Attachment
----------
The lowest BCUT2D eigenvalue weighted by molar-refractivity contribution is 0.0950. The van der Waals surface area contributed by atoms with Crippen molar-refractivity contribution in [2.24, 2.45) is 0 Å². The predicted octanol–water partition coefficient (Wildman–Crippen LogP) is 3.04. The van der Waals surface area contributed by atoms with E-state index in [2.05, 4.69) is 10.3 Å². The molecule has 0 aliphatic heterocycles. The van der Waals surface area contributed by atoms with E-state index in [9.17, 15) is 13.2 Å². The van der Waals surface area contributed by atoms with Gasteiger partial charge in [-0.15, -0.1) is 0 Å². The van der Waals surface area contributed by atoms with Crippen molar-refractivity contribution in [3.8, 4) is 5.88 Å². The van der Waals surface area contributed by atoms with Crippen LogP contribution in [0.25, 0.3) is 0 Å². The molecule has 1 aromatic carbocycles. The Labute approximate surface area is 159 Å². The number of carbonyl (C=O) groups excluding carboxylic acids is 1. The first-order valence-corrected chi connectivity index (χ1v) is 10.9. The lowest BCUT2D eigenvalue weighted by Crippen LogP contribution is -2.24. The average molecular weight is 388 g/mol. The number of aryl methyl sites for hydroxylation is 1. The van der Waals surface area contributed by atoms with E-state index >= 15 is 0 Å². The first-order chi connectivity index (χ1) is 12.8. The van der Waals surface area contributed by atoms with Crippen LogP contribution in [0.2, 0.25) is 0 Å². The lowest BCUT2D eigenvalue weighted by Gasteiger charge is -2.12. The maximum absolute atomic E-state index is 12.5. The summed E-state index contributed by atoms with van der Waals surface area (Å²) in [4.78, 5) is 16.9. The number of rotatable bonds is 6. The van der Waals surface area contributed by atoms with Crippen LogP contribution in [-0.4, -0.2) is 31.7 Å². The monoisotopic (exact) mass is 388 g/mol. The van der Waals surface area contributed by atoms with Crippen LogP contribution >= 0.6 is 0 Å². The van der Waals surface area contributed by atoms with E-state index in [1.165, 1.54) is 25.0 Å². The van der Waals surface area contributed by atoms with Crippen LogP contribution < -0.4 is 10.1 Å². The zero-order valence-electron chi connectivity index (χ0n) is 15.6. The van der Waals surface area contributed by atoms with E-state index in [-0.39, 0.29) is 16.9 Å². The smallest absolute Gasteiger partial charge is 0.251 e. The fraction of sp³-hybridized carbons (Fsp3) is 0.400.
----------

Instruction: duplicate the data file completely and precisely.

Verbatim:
The lowest BCUT2D eigenvalue weighted by molar-refractivity contribution is 0.0950. The van der Waals surface area contributed by atoms with Crippen molar-refractivity contribution in [2.24, 2.45) is 0 Å². The predicted octanol–water partition coefficient (Wildman–Crippen LogP) is 3.04. The van der Waals surface area contributed by atoms with E-state index in [2.05, 4.69) is 10.3 Å². The molecule has 0 aliphatic heterocycles. The van der Waals surface area contributed by atoms with E-state index in [9.17, 15) is 13.2 Å². The van der Waals surface area contributed by atoms with Gasteiger partial charge in [-0.15, -0.1) is 0 Å². The van der Waals surface area contributed by atoms with Crippen molar-refractivity contribution in [3.8, 4) is 5.88 Å². The van der Waals surface area contributed by atoms with Crippen LogP contribution in [0.25, 0.3) is 0 Å². The molecule has 1 aromatic carbocycles. The Labute approximate surface area is 159 Å². The number of carbonyl (C=O) groups excluding carboxylic acids is 1. The first-order valence-corrected chi connectivity index (χ1v) is 10.9. The lowest BCUT2D eigenvalue weighted by Crippen LogP contribution is -2.24. The average molecular weight is 388 g/mol. The number of aryl methyl sites for hydroxylation is 1. The van der Waals surface area contributed by atoms with E-state index >= 15 is 0 Å². The first-order chi connectivity index (χ1) is 12.8. The van der Waals surface area contributed by atoms with Crippen LogP contribution in [0.2, 0.25) is 0 Å². The lowest BCUT2D eigenvalue weighted by Gasteiger charge is -2.12. The maximum absolute atomic E-state index is 12.5. The summed E-state index contributed by atoms with van der Waals surface area (Å²) in [4.78, 5) is 16.9. The number of rotatable bonds is 6. The van der Waals surface area contributed by atoms with Crippen LogP contribution in [-0.4, -0.2) is 31.7 Å². The monoisotopic (exact) mass is 388 g/mol. The van der Waals surface area contributed by atoms with Crippen LogP contribution >= 0.6 is 0 Å². The van der Waals surface area contributed by atoms with E-state index in [1.165, 1.54) is 25.0 Å². The van der Waals surface area contributed by atoms with Crippen LogP contribution < -0.4 is 10.1 Å². The zero-order valence-electron chi connectivity index (χ0n) is 15.6. The van der Waals surface area contributed by atoms with E-state index in [-0.39, 0.29) is 16.9 Å². The smallest absolute Gasteiger partial charge is 0.251 e. The fraction of sp³-hybridized carbons (Fsp3) is 0.400.